To give one obvious example, as I perused these data and looked at the lists of European countries that people kept saying the US did better than, I realized those most of those countries have older populations than the US does. We know that there is a strong relationship between death from COVID and age, with the elderly being far more likely to die following an infection. So, we’d naturally expect countries with older populations to have more deaths per case load (i.e., population age is a confounding factor).

COVID case fatality rates COVID19

Correlation between median population age of a country and its case-fatality rate.

To actually examine this, Iran a regression between median age of the population in each country and the case-fatality rate. Unsurprisingly, there is a statistically significant positive relationship (P = 0.003). In other words, just as we’d, expect countries with older populations have higher case-fatality rates on average, and, as I said, the European countries that have higher case-fatality rates than the US tend to have older populations. In other words, population age is at least part of the reason why the US has a lower case-fatality rate than many European countries.

Now you may be wondering how much of a role population age is playing, so to get at least a crude answer to that, let’s dig a bit deeper into the scatter plot. The closer points are to the line, the more they conform to the central tendency of the data (by definition). In other words, when points are right on the line, then the general relationship between the X and Y variables is doing a good job of explaining those points. When points are further from the line, then other factors are at play and are explaining some of the variation in the data (the vertical distance between a point and the line is called the “residual” and is the variation that is not explained by the relationship between X and Y). For the total data set here, the R2 value (a correlation coefficient) is 0.092, which indicates that 9.2% of the variation in the entire data set is explained by the relationship between age and case-fatalities. Some countries, (like the US) are very close to the line, whereas others (like Italy) are much further. In other words, we know that median population age is explaining some of the variation in the data, and the US is close to where we’d expect it to be, based on that factor. So, age does a good job of explaining why the US is where it is on this graph.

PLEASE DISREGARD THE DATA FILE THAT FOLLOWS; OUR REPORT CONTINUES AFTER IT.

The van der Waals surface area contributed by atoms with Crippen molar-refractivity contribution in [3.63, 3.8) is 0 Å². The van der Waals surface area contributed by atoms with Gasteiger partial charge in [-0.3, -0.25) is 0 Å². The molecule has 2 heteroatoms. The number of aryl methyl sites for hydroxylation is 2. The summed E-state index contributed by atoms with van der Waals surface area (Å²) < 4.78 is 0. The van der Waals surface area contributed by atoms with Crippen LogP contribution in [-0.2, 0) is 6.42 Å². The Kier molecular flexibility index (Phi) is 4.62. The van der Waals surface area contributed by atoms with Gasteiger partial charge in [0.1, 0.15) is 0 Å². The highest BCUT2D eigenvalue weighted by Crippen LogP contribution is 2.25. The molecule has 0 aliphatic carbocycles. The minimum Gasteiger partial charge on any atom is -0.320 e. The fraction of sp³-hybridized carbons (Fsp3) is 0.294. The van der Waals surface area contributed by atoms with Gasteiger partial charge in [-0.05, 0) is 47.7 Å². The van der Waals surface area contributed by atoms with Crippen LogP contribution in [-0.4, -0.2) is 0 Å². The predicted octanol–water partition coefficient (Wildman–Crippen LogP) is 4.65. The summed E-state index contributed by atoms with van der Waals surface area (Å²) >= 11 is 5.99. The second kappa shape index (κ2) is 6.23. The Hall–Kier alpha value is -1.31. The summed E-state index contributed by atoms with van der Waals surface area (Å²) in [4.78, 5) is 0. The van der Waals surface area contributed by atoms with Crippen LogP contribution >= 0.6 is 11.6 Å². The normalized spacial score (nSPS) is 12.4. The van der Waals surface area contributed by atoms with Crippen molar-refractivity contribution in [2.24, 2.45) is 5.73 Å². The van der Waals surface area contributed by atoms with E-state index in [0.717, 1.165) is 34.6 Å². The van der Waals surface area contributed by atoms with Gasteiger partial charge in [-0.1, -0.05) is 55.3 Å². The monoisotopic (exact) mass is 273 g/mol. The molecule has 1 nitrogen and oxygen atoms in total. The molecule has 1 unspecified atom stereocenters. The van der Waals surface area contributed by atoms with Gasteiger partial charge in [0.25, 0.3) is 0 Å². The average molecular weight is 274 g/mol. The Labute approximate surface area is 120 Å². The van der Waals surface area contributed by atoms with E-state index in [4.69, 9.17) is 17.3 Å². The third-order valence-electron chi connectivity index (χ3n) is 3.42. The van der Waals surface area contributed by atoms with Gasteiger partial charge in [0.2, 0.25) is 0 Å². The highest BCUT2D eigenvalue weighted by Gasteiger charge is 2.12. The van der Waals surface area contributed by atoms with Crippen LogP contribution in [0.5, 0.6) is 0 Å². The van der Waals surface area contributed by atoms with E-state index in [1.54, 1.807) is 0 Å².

To flip what I mean by that, we can us the equation of this line to predict a country’s case fatality rate based on its population age. The equation of this line is y = 0.0009x + 0.0012 and the median age for the US is 38.5 (x). So, the predicted case-fatality rate based entirely on population age is 3.6%. Its actual case-fatality rate is 3.0%. Thus, the actual case-fatality is lower than expected (based on this single factor; there are others) but not by a huge amount, and overall, population age does a fairly good job of predicting where America falls.

What about the rest of the variation? Well, there are lots of other confounding factors. Things like high population density (which results in very rapid, very localized outbreaks that overwhelm health-care systems) can have a huge impact. Further, some of the variation will inevitably be due to chance.